FIG. 8 shows a more detailed sectional view through section A-A as indicated by arrow E on FIG. 4.

FIGS. 9 and 10 show part sectional and part perspective views respectively of an alternative drive arrangement to that illustrated in FIGS. 2 a-8.

Referring to FIG. 1, a vehicle external rear view mirror assembly 10 having a head 15 and a bracket 12 is shown. Bracket 12 attaches to the side of a vehicle. The mirror head 15 is telescopically moveable with respect to the bracket 12. Now referring to FIGS. 1 and 2 a, the assembly 10 comprises a pair of spaced apart substantially parallel hollow outer arm assemblies 20 and 20′ extending from the bracket 12 and a pair of spaced apart substantially parallel inner arm assemblies 40 and 40′ mounted to the head 15 and extending into respective outer arm assemblies 20 and 20′ for relative sliding movement out of and into them. A pair of driving pinion gears 50 and 50′, each rotatably supported within a respective inner arm bodies 41 and 41′ engage respective racks 28 and 28′ as can be seen in FIGS. 2 a, 2 b and 8. A pinion drive shaft 53 mounted to the head and extending between the pinion gears 50 and 50′ extends along a drive axis which is substantially perpendicular to the rack members 28 and 28′. Alternatively, where different gear arrangements are employed the drive shaft may be disposed at an angle with respect to the racks.

Referring now to FIG. 2 b, a drive motor 60 mounted to the head 15 is shown. The motor 60 has an output shaft 61 driving through a gear train 63 operatively interposed between the output shaft 61 and the pinion drive shaft 53 (shown in FIGS. 2 a, 2 b and 4).

Referring to FIGS. 2 b and 6, the gear train 63 comprises a worm gear 62, a first gear combination 64, an intermediate gear assembly 65 and a third gear 66. The drive motor 60 drives the inner arm assemblies 40 and 40′ to move telescopically with respect to their outer arm assemblies 20 and 20′.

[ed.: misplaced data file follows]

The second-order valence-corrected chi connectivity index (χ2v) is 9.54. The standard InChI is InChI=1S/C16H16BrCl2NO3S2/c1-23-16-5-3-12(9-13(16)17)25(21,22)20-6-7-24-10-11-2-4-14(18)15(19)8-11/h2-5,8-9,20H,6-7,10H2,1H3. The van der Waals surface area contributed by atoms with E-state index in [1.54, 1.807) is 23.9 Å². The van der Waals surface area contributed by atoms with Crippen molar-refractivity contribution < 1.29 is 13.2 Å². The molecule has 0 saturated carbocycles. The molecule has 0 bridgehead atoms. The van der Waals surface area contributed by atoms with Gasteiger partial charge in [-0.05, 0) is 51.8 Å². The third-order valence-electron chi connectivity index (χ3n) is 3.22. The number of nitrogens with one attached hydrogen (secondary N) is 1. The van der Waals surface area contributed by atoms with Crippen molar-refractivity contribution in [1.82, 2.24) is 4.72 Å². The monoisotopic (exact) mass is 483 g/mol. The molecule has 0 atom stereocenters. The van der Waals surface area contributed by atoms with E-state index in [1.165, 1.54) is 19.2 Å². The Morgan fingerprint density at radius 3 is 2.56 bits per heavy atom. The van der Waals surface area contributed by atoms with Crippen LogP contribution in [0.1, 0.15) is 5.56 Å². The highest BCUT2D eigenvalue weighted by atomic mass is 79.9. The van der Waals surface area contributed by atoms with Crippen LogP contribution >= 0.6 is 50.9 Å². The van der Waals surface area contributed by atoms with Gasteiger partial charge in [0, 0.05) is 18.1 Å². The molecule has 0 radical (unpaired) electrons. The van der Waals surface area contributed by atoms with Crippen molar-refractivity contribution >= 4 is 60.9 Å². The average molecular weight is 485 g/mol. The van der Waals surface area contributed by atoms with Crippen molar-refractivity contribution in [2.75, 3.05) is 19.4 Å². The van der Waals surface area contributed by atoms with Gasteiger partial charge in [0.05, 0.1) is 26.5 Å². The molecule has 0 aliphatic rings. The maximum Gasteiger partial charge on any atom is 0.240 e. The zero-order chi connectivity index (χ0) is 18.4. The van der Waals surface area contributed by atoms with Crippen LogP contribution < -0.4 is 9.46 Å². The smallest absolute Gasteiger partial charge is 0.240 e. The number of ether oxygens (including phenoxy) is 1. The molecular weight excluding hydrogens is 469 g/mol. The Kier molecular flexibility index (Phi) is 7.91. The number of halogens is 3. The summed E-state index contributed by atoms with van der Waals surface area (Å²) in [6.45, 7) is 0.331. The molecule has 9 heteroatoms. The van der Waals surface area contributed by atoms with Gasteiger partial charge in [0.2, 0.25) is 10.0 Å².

Now referring to FIGS. 5 a and 5 b, it can be seen that each outer arm assembly 20 has a front portion 24 and a rear portion 26, the front portion 24 having a rack member 28. Each inner arm assembly 40 and 40′ also has a front portion and a rear portion. The front portion 42′ and rear portion 47′ of the inner arm 40′ are most clearly seen in FIG. 2 b. Reading FIGS. 5 a, 5 b and 2 b together, the pair of stability systems provided by the assembly will now be explained. On the front portion 42′ of the inner arm 40′ is an inboard contact surface 43′ and an outboard contact surface 44′. The outboard contact surface 44′ is laterally spaced apart from and outboard of the inboard contact surface 43′. Both contact surfaces 43′ and 44′ engage the front portion 24′ of the outer arm assembly 20′. More Specifically, the contact surfaces 43′ and 44′ engage contact rails 25′ formed on the rear side of the rack member 28′.

An intermediate contact surface in the form of the periphery 36′ of a wheel 35′, is mounted to the rear portion 47′ of the inner arm body 41′ at a lateral position intermediate the inboard and outboard contact surface 43′ and 44′. The intermediate contact surface, that is the wheel periphery 36′, runs along the rear portion 26′ of the outer arm 20′ as is most clearly shown in FIG. 5 b and in FIG. 7.

The size and shape of the contact area 43, 43′, 44 and 44′ can be varied through different embodiments of the invention. With the embodiment illustrated in FIGS. 1 to 8, the approximate length of the inboard and outboard contact surfaces can be seen from FIGS. 5 a and 5 b (43′ and 44′). The height of the contact areas is apparent from FIG. 8, although, because of the position of the section A-A from which FIG. 8 is derived, no contact is shown in this Figure. This is best understood by referring to FIGS. 5 a and 5 b which show the lateral positions of the contact areas 43′ and 44′ and “dip” between them along the inner arm body 41′. The exact shape of the “dip” or depression between the contact areas 43′ and 44′ and the shape of the transition from the dip upto the contact areas can be varied. For instance, it may be desirable to have a smooth gradual curve transition so that as each contact area “beds-in” and wears, it increases in size, thereby reducing its tendency to wear further.

With the embodiment of the invention described above, a pair of stability systems is used. In other embodiments of the invention, a single stability system can be employed in either the upper of lower arm.